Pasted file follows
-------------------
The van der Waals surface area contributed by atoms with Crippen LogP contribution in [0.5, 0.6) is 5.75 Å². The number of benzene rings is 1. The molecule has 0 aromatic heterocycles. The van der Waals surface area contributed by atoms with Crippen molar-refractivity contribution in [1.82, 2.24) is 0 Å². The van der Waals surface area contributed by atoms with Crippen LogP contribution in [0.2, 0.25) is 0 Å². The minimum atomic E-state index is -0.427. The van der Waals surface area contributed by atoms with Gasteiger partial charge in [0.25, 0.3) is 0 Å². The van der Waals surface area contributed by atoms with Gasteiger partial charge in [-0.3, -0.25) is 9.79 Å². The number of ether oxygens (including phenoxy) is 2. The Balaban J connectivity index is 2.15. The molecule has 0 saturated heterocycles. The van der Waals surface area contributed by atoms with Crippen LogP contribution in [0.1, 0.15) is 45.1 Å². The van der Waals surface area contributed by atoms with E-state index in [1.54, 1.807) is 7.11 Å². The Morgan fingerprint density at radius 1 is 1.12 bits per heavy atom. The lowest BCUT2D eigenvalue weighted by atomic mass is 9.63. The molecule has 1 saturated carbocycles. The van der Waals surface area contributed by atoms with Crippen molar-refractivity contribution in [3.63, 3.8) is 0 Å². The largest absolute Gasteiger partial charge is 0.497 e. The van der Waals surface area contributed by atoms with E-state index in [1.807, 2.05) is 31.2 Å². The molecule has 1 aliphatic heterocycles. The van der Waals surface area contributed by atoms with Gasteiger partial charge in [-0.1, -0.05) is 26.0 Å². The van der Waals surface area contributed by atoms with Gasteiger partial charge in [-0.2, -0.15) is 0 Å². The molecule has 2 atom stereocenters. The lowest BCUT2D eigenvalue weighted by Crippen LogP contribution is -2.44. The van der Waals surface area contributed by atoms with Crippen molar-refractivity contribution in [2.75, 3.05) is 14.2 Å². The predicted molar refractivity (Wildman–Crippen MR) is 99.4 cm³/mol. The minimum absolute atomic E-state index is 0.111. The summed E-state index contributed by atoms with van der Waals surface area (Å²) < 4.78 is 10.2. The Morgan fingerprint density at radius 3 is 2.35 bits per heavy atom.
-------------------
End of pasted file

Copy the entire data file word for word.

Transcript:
The van der Waals surface area contributed by atoms with Crippen LogP contribution in [0.5, 0.6) is 5.75 Å². The number of benzene rings is 1. The molecule has 0 aromatic heterocycles. The van der Waals surface area contributed by atoms with Crippen molar-refractivity contribution in [1.82, 2.24) is 0 Å². The van der Waals surface area contributed by atoms with Crippen LogP contribution in [0.2, 0.25) is 0 Å². The minimum atomic E-state index is -0.427. The van der Waals surface area contributed by atoms with Gasteiger partial charge in [0.25, 0.3) is 0 Å². The van der Waals surface area contributed by atoms with Gasteiger partial charge in [-0.3, -0.25) is 9.79 Å². The number of ether oxygens (including phenoxy) is 2. The Balaban J connectivity index is 2.15. The molecule has 0 saturated heterocycles. The van der Waals surface area contributed by atoms with Crippen LogP contribution in [0.1, 0.15) is 45.1 Å². The van der Waals surface area contributed by atoms with E-state index in [1.54, 1.807) is 7.11 Å². The Morgan fingerprint density at radius 1 is 1.12 bits per heavy atom. The lowest BCUT2D eigenvalue weighted by atomic mass is 9.63. The molecule has 1 saturated carbocycles. The van der Waals surface area contributed by atoms with Crippen molar-refractivity contribution in [3.63, 3.8) is 0 Å². The largest absolute Gasteiger partial charge is 0.497 e. The van der Waals surface area contributed by atoms with E-state index in [1.807, 2.05) is 31.2 Å². The molecule has 1 aliphatic heterocycles. The van der Waals surface area contributed by atoms with Gasteiger partial charge in [-0.1, -0.05) is 26.0 Å². The van der Waals surface area contributed by atoms with Gasteiger partial charge in [-0.2, -0.15) is 0 Å². The molecule has 2 atom stereocenters. The lowest BCUT2D eigenvalue weighted by Crippen LogP contribution is -2.44. The van der Waals surface area contributed by atoms with Crippen molar-refractivity contribution in [2.75, 3.05) is 14.2 Å². The predicted molar refractivity (Wildman–Crippen MR) is 99.4 cm³/mol. The minimum absolute atomic E-state index is 0.111. The summed E-state index contributed by atoms with van der Waals surface area (Å²) < 4.78 is 10.2. The Morgan fingerprint density at radius 3 is 2.35 bits per heavy atom.